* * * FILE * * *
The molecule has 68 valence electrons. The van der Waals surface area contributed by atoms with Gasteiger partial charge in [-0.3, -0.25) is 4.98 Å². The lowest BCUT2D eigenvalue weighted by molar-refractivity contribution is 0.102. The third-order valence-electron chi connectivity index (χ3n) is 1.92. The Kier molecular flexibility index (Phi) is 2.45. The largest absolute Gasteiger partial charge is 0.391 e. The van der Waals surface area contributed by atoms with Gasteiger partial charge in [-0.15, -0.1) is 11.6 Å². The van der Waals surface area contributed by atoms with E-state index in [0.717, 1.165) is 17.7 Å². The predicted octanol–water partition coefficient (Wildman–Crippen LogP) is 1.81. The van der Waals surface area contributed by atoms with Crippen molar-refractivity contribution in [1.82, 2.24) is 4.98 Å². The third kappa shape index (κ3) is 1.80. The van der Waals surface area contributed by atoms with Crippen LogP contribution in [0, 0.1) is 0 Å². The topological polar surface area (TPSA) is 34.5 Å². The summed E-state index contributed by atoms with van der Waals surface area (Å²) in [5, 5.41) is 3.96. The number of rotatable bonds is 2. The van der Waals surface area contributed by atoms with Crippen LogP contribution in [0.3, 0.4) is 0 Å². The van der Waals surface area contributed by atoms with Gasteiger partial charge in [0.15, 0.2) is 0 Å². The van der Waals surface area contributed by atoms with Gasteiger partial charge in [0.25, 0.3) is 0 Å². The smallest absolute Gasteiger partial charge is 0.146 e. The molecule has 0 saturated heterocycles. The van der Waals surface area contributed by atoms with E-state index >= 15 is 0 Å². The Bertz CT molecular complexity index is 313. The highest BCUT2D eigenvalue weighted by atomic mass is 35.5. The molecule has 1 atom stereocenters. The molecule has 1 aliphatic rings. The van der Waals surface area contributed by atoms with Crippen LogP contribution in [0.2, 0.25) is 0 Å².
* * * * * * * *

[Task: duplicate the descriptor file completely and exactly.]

The molecule has 68 valence electrons. The van der Waals surface area contributed by atoms with Gasteiger partial charge in [-0.3, -0.25) is 4.98 Å². The lowest BCUT2D eigenvalue weighted by molar-refractivity contribution is 0.102. The third-order valence-electron chi connectivity index (χ3n) is 1.92. The Kier molecular flexibility index (Phi) is 2.45. The largest absolute Gasteiger partial charge is 0.391 e. The van der Waals surface area contributed by atoms with Gasteiger partial charge in [-0.15, -0.1) is 11.6 Å². The van der Waals surface area contributed by atoms with E-state index in [0.717, 1.165) is 17.7 Å². The predicted octanol–water partition coefficient (Wildman–Crippen LogP) is 1.81. The van der Waals surface area contributed by atoms with Crippen molar-refractivity contribution in [1.82, 2.24) is 4.98 Å². The third kappa shape index (κ3) is 1.80. The van der Waals surface area contributed by atoms with Crippen LogP contribution in [0, 0.1) is 0 Å². The topological polar surface area (TPSA) is 34.5 Å². The summed E-state index contributed by atoms with van der Waals surface area (Å²) in [5, 5.41) is 3.96. The number of rotatable bonds is 2. The van der Waals surface area contributed by atoms with Crippen LogP contribution in [0.3, 0.4) is 0 Å². The van der Waals surface area contributed by atoms with Gasteiger partial charge in [0.15, 0.2) is 0 Å². The van der Waals surface area contributed by atoms with Gasteiger partial charge in [0.25, 0.3) is 0 Å². The smallest absolute Gasteiger partial charge is 0.146 e. The molecule has 0 saturated heterocycles. The van der Waals surface area contributed by atoms with E-state index >= 15 is 0 Å². The Bertz CT molecular complexity index is 313. The highest BCUT2D eigenvalue weighted by atomic mass is 35.5. The molecule has 1 atom stereocenters. The molecule has 1 aliphatic rings. The van der Waals surface area contributed by atoms with Crippen LogP contribution in [0.2, 0.25) is 0 Å².